The Irrawaddy Burma Election 2010

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KIO Wants Hong Kong Status

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Some of Burma's armed ethnic groups are seeking the support of the Chinese government in a bid to gain self-autonomy in their regions, a leading think tank disclosed on Tuesday. Kachin_peopleThe International Crisis Group (ICG) said that the Kachin Independence Organization (KIO) has had “basic discussions” with Beijing over the contours of a “genuine union” within Burma in which the ethnic groups would have autonomy, possibly similar to the Special Administrative Regions in China—Hong Kong and Macao.

“The Kachin are working on a common peace proposal for which they plan to seek Beijing’s backing,” according to the ICG's 20-page report released on Tuesday titled “China's Myanmar Strategy: Elections, Ethnic Politics and Economics.”

Both KIO and United Wa State Army (UWSA), the two major cease-fire groups along the Sino-Burmese border, have refused to accept the the Burmese regime's border guard force (BGF) plan, raising the specter of war in the region.

Based on sources in China and Burma, the ICG report described Chinese pressure and mediation between the Burmese regime and the two armed groups as the key factor in ensuring that tensions did not boil over even after the regime's deadline for the groups to accept the BGF expired in April.

Clarifying the report with The Irrawaddy, Stephanie T. Kleine-Ahlbrandt, China's adviser for the ICG, said that ethnic groups, including the KIO, have expressed to Chinese officials their desire for some kind of functional autonomy without independence or self-determination, proposing a region that stays within the Union of Burma but that has considerable control over its own political and economic affairs.

“The Wa group has the same idea, though it does not use the same terminology,” she said.

The ICG report quoted ethnic group officials and Chinese analysts as agreeing that the most likely trigger of war between the regime and the ethnic groups was unlikely to be a full-scale military offensive but rather a misfire or skirmish that could trigger a wider conflict.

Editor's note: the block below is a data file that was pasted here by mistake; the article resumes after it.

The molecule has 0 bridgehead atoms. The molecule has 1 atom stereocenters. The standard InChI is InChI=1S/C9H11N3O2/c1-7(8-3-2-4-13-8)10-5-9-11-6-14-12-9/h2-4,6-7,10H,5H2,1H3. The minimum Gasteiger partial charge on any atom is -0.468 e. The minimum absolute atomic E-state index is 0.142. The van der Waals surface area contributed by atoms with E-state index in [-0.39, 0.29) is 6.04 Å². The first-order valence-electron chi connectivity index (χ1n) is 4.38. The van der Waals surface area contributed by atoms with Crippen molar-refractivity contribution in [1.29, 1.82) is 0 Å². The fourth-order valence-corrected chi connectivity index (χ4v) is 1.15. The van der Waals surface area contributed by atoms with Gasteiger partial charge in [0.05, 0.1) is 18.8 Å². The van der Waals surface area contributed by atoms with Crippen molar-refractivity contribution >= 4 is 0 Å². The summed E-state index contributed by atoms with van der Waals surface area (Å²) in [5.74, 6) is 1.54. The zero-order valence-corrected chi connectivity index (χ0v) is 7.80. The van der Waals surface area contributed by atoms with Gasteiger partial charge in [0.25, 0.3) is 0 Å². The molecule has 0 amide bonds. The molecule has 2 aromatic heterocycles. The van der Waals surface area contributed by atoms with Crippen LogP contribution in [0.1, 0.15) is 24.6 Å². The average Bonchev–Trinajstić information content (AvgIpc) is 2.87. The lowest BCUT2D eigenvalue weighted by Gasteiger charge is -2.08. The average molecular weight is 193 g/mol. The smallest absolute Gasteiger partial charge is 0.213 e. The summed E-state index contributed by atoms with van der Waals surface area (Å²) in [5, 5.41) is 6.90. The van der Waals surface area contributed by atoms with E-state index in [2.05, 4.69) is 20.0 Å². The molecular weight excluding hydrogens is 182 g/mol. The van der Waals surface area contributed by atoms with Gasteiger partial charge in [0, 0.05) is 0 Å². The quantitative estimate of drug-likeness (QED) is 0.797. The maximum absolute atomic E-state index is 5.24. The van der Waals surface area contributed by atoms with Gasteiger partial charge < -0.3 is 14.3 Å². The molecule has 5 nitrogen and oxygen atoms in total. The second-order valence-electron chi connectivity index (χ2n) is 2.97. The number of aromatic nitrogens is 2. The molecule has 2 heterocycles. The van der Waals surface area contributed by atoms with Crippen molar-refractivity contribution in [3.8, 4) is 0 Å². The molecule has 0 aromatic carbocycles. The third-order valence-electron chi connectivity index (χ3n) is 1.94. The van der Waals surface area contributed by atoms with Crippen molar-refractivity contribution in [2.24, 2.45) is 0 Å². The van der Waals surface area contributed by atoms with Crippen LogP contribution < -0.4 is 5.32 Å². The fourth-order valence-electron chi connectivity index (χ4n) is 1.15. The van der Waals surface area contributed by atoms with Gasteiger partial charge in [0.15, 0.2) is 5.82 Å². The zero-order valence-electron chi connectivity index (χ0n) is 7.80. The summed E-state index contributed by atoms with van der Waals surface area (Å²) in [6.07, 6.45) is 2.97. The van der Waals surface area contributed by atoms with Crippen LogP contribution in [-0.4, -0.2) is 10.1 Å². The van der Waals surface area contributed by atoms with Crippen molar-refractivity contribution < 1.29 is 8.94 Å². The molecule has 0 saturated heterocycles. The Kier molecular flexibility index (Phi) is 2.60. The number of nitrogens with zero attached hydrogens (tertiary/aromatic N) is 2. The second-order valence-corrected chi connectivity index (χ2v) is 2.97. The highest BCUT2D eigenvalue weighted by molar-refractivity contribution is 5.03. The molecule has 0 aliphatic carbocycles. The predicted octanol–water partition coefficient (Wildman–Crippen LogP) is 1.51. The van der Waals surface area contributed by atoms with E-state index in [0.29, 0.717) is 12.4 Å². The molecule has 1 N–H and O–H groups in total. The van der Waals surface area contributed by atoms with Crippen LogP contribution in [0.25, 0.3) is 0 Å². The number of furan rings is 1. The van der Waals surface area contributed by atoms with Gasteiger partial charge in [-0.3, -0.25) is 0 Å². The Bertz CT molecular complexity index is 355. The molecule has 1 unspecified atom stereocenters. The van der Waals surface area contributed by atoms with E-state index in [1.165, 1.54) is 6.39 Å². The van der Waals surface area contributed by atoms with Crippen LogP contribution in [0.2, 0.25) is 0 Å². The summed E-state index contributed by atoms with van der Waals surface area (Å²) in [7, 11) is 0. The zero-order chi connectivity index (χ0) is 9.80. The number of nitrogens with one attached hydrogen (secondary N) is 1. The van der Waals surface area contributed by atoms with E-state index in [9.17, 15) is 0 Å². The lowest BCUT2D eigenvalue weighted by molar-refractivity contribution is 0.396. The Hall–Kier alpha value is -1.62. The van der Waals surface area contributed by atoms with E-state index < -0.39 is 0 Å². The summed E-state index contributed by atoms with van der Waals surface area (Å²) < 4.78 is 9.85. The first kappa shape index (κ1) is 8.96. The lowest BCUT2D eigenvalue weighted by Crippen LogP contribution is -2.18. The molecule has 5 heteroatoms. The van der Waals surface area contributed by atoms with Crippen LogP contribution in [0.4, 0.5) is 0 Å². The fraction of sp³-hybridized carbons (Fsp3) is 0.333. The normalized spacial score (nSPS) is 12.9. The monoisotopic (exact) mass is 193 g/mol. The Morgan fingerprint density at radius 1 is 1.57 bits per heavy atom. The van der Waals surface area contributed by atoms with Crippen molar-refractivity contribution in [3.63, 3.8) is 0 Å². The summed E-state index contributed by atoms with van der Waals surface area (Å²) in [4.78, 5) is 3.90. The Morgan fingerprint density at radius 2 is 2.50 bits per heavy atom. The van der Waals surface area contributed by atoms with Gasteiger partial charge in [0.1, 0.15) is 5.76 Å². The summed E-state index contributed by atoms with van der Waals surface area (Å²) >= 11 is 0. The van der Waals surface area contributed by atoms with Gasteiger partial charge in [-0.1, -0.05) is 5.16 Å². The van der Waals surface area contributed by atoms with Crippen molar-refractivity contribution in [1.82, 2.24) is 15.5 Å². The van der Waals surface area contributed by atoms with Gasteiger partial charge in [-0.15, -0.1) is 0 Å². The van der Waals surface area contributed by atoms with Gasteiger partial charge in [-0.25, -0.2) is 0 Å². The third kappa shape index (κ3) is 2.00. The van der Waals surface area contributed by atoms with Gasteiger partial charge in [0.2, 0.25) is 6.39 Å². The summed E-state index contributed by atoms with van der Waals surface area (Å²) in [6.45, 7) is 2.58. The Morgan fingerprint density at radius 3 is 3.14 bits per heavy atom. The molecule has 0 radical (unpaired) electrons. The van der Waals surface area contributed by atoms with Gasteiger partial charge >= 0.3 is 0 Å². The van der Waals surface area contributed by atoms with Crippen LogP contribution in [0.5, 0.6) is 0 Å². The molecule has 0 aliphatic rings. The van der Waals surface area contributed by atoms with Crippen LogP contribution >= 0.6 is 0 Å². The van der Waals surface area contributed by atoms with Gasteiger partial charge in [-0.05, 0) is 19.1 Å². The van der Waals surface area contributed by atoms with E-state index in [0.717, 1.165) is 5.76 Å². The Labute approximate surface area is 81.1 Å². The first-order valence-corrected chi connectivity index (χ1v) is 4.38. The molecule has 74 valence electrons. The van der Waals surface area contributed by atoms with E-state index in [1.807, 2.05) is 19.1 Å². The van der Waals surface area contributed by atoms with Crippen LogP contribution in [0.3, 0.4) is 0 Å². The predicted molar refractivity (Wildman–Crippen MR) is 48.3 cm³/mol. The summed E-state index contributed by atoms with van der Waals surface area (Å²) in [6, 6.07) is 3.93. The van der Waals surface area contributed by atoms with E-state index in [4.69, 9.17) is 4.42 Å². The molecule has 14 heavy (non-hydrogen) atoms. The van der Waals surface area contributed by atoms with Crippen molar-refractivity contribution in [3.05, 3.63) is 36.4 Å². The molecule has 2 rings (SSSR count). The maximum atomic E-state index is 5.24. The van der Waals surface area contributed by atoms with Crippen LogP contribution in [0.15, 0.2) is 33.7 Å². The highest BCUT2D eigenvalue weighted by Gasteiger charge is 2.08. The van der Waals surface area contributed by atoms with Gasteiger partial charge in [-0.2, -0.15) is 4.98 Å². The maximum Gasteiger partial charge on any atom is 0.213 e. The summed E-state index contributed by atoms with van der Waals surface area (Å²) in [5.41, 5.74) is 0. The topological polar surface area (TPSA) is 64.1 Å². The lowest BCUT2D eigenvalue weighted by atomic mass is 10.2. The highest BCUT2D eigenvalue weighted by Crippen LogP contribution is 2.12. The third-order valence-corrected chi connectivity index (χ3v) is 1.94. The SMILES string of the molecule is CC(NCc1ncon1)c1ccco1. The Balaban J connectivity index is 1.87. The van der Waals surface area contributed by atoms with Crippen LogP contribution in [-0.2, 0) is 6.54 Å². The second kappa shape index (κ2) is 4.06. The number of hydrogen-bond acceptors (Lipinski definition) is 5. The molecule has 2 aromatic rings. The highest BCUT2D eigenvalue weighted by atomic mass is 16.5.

“China's preferred solution to the long-term standoff between Naypyidaw and many of the country’s ethnic groups is gradual policy adjustment by a strong central government,” it said, noting the view of many ethnic groups that any premature agreement with the regime is not likely to bring peace and stability anytime soon.

Following the return of Burmese strongman Snr-Gen Than Shwe from a visit to China last month, the Burmese state-controlled media has said that China will not support any group opposing the Naypyidaw. However, Chinese official reports only stressed the bilateral understanding on maintaining border stability.

One of the key points in the report was China's wariness of the US administration’s new engagement policy with Burma—a policy which Beijing sees as a potential challenge to its influence in Burma and part of a US strategic encirclement of China. The consequence, it said, was Beijing to increase its political and economic presence to solidify its position in Burma.

Kleine-Ahlbrandt said that although China is increasing its investments in other countries in the region, similar high-level diplomatic traffic between China and Burma was not seen in other countries in the region, referring to the visits of three members of China's Politburo who have visited Burma since March 2009.


Nyan_win80"Once her [Aung San Suu Kyi's] sentence expires in November, and that notion is not disputed, it is our understanding that she will have served her sentence."
—Nyan Win, the foreign minister of Burma


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